Participants who quit had a 46% lower death rate
In a new study of 5,887 middle-aged smokers with mild lung disease, those who were randomly assigned to a quit-smoking program had a lower death rate than those assigned to usual care, even though only 21.7 percent of them actually quit smoking.
The annual death rates were 8.8 per 1000 participants in the quit-smoking program and 10.4 per 1000 in the usual care group. The annual death rates for those who actually quit was even more positive: 6.0 per 1000 patients compared with 11.0 per 1000 in those who did not quit smoking. Overall, the death rate of those in both groups who were able to quit smoking was 46 percent lower than those who did not quit.
The study, "The Effects of a Smoking Cessation Intervention on 14.5-year Morality," is the first experimental study to show that stopping smoking adds years to life. It is published in the Feb. 15, 2005, issue of Annals of Internal Medicine. The findings were based on data from the Lung Health Study. Randomized trials like the Lung Health Study are widely regarded as the gold standard for proof among clinical studies. "We know that people who smoke should quit smoking," said one of the study authors, John E. Connett, PhD, professor of biostatistics of the University of Minnesota School of Public Health. "This study showed that with very simple lung function tests -- spirometry -- we can find people who can benefit the most from an intensive quit-smoking program," Connet said. "And it not only made them healthier and feel better, it caused substantial reductions in death rate."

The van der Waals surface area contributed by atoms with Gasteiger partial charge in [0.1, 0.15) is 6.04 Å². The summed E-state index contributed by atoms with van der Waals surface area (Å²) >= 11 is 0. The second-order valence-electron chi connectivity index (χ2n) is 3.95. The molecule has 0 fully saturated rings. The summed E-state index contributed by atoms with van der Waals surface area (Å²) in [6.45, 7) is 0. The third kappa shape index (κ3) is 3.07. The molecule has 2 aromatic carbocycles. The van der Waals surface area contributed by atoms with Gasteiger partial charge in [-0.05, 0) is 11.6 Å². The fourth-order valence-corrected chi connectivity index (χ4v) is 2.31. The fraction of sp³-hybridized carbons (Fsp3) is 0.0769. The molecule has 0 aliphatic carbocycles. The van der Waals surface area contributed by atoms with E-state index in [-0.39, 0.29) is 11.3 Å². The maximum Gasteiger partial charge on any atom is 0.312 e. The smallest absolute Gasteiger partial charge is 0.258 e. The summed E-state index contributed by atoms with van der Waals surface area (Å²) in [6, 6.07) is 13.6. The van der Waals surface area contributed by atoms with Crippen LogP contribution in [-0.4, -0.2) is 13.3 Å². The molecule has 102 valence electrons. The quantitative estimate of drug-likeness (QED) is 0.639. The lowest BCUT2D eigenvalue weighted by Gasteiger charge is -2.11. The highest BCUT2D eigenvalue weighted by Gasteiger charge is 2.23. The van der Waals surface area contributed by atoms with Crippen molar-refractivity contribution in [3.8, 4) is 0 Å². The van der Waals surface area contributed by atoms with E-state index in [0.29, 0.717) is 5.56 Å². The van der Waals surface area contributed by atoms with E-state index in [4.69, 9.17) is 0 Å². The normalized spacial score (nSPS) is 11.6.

Susan Anderson | EurekAlert!
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